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I am confused with the color of cesium. Some websites and books say that it is a silvery white metal, and some say it has a golden colour, and some say it has a silvery golden colour.

Among these colours, which is the true colour of the cesium? If it has a golden or silvery golden colour, why does its colour deviate from colours of the remaining alkali metals (i.e., silvery white colour)?

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    $\begingroup$ en.wikipedia.org/wiki/Caesium is pretty clear about it. $\endgroup$
    – Mithoron
    Commented Sep 15, 2021 at 14:22
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    $\begingroup$ Yeah I saw this website. But in my text book they gave that cesium is in silvery white colour and I also saw some pics in internet in which they showed silvery white colour of cesium. $\endgroup$
    – Infinite
    Commented Sep 15, 2021 at 14:26
  • $\begingroup$ This answer says caesium is silvery-golden. $\endgroup$ Commented Sep 16, 2021 at 5:18

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A picture, specifically from WP user Dnn87, beats a thousand words. The gray background is ideal for bringing out the true golden color of caesium metal.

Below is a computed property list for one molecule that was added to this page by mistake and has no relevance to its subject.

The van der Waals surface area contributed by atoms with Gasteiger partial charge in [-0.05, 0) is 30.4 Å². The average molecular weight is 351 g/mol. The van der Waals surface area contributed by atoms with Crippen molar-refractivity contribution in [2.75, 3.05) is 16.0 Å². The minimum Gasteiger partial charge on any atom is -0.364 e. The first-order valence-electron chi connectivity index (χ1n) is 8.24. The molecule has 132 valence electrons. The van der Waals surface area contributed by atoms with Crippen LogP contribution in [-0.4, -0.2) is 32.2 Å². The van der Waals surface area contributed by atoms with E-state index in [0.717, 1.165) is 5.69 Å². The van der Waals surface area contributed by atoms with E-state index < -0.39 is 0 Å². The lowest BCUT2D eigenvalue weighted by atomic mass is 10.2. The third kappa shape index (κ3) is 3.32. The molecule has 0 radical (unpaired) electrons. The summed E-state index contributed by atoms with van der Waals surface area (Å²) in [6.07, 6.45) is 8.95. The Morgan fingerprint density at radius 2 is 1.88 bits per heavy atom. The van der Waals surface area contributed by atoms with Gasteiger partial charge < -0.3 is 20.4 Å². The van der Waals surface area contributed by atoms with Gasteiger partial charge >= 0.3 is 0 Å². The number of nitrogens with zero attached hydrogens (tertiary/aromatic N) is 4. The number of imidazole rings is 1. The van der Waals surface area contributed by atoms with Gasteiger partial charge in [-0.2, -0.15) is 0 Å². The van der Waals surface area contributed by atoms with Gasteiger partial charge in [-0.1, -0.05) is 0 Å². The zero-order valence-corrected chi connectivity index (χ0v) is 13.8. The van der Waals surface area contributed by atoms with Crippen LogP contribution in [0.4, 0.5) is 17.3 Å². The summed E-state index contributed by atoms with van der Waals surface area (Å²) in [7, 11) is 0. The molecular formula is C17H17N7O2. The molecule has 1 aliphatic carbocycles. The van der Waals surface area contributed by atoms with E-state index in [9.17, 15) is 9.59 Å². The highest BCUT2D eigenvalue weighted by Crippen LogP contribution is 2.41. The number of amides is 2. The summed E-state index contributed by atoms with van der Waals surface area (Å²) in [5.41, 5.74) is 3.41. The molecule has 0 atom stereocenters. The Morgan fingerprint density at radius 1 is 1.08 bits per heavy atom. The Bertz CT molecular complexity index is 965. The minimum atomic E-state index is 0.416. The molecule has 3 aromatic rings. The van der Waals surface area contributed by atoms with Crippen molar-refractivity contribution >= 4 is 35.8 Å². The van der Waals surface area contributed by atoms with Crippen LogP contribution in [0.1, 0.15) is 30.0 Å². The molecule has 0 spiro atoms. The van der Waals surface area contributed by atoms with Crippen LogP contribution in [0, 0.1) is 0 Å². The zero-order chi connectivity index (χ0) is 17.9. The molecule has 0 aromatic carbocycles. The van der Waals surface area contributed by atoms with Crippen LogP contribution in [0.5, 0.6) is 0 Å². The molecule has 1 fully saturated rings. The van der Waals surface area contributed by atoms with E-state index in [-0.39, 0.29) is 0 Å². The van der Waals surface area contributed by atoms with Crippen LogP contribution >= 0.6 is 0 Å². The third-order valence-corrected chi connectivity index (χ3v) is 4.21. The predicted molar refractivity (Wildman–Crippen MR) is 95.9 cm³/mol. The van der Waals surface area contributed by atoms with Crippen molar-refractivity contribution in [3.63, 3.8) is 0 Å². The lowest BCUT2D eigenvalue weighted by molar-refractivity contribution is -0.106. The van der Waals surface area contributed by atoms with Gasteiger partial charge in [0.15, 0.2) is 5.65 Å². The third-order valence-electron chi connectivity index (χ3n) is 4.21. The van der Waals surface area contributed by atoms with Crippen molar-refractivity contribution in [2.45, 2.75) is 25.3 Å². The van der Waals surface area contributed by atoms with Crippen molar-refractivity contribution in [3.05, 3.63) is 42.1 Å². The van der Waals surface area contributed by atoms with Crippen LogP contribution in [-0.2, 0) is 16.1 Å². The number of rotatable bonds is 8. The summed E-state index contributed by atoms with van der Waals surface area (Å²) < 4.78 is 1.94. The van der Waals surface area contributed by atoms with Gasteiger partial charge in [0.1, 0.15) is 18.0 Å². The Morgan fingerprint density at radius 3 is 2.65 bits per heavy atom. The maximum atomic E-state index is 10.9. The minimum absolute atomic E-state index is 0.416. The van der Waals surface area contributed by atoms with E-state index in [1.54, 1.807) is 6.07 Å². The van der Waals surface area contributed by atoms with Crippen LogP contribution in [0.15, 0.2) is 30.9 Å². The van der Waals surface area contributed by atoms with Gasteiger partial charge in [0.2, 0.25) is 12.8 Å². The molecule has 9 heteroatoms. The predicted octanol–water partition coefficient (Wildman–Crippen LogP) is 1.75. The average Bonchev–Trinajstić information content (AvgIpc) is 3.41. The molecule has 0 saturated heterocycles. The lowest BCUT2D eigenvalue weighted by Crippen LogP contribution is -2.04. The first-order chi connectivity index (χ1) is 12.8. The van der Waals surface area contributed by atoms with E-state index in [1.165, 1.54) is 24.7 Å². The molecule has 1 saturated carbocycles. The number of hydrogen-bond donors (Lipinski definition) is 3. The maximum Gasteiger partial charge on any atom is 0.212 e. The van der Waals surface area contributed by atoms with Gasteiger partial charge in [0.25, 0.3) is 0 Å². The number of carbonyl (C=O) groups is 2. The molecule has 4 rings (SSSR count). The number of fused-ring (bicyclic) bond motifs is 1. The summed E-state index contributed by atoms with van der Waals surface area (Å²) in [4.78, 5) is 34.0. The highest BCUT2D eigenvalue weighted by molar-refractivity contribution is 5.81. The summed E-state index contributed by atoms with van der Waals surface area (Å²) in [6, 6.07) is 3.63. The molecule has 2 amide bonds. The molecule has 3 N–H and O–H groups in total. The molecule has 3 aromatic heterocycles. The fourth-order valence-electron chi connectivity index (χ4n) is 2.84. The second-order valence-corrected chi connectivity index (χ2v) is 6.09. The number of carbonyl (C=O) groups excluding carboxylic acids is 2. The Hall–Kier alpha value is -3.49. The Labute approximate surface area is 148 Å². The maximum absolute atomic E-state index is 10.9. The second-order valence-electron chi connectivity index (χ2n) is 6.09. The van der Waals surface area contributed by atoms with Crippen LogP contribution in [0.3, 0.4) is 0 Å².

enter image description here

The color comes from plasma oscillations, in which electrons in a conducting medium spontaneously oscillate due to inherent instabilities. These may be traced to the electromagnetic interactions as described by Maxwell's Equations. In most metals the plasma oscillations are at too high a frequency to interact with visible light, but in caesium the plasmonic frequency is lower (due in part to the large atomic size and only one conductive electron per atom, which lowers the electron density); thus the absorption range enters the blue/violet region of visible light.

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    $\begingroup$ I do like this video showing caesium metal being distilled - it is both extraordinarily beautiful and extraordinarily dangerous! Interestingly, some portions appear golden, and others appear silvery. It's possible that sufficiently thin layers of caesium (maybe a few dozen atoms thick) can reflect enough light to look metallic, but not absorb enough blue light to appear golden. $\endgroup$ Commented Sep 15, 2021 at 14:34
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    $\begingroup$ @nicolau the article you reference de-emphasizes the relativistic effect on electron orbitals for caesium, in favor of the plasmonic effect. $\endgroup$ Commented Sep 15, 2021 at 14:50
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    $\begingroup$ Hmm, caesium vapor absorption spectrum is not so much decisive to support the plasmonic effect. $\endgroup$
    – Poutnik
    Commented Sep 15, 2021 at 18:33
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    $\begingroup$ You don't have plasmons in the gas phase. They are a property of the condensed metal. $\endgroup$ Commented Sep 15, 2021 at 18:38
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    $\begingroup$ I know, that is why I have posted that. :-) $\endgroup$
    – Poutnik
    Commented Sep 15, 2021 at 19:36

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